An Apulian black-glazed askos in shape of animal skin, with a cylindrical neck with an everted flattened rim and narrow spout, set on a raised ring base that is unglazed on the underside. The back of the vessel has been drawn in to form a raised point, from which extends a short strap handle that conjoins it to the rim.
Askoi are typified by their obliquely angled necks, with their shape imitating animal-skin wine containers. Their name comes from the Greek word askos, meaning ‘wine-skin’. Their narrow spouts are well designed for pouring oil; it is therefore possible that this askos was not used exclusively as a wine vessel but for other liquids such as oil as well.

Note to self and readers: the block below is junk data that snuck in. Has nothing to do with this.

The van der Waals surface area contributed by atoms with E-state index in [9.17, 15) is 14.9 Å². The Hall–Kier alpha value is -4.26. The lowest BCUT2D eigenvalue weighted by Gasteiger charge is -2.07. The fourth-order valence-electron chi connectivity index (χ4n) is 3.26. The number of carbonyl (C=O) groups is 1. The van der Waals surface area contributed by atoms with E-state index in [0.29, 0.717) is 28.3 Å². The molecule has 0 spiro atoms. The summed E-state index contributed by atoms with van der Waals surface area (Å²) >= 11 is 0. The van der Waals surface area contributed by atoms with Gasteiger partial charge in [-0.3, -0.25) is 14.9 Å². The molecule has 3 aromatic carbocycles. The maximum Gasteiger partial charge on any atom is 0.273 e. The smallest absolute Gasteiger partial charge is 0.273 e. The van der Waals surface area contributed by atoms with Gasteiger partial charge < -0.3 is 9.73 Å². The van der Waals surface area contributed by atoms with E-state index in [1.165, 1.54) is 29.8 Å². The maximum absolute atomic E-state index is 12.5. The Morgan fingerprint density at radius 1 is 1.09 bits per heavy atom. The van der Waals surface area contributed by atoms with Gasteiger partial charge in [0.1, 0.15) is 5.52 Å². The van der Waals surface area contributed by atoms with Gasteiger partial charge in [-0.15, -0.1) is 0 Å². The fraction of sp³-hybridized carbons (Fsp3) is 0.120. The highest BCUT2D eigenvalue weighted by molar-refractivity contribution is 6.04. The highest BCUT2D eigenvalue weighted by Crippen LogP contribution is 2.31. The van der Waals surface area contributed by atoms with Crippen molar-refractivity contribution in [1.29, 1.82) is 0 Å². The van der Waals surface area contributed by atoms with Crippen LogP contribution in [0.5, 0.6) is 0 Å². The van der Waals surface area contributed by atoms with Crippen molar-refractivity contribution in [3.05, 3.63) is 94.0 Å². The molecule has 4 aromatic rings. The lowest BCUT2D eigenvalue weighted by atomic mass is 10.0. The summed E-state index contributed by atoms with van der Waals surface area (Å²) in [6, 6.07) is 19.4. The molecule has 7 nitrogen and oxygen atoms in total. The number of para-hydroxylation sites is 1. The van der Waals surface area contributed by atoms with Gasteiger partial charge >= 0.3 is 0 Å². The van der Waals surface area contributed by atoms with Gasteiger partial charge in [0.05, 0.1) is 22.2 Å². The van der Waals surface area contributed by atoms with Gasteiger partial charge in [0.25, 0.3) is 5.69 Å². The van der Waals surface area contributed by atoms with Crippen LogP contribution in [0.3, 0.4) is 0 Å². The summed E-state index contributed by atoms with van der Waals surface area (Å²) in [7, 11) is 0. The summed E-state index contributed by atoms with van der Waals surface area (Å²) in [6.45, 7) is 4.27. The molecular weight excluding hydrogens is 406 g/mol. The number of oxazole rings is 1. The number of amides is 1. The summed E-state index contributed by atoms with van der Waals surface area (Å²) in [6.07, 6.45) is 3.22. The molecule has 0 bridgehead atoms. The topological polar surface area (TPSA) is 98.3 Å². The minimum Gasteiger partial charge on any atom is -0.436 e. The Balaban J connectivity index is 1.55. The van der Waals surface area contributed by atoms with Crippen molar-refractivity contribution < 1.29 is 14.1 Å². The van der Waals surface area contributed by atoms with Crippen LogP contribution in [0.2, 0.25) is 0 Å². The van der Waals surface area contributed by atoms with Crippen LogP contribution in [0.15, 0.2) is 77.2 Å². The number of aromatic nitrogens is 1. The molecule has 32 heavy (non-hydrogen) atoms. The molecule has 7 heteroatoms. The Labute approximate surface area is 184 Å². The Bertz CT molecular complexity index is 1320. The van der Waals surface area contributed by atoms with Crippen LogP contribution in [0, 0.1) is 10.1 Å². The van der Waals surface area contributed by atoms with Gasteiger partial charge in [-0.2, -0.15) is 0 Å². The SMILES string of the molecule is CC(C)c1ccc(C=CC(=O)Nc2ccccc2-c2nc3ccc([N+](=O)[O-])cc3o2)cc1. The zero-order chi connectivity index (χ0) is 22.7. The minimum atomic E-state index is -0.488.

Provenance: Ex collection of Mrs Elias-Vaes, The Netherlands, acquired 1960s or early 1970s
Reference: Cassano, R., 1992, Principi imperatori vescovi, p. 356, no. 24.
Further reading: Aharoni, M., 1979, “The Askos: Is it the Biblical Nëbel?”, in Tel Aviv 6, pp. 95-97.
Period: 4th century BC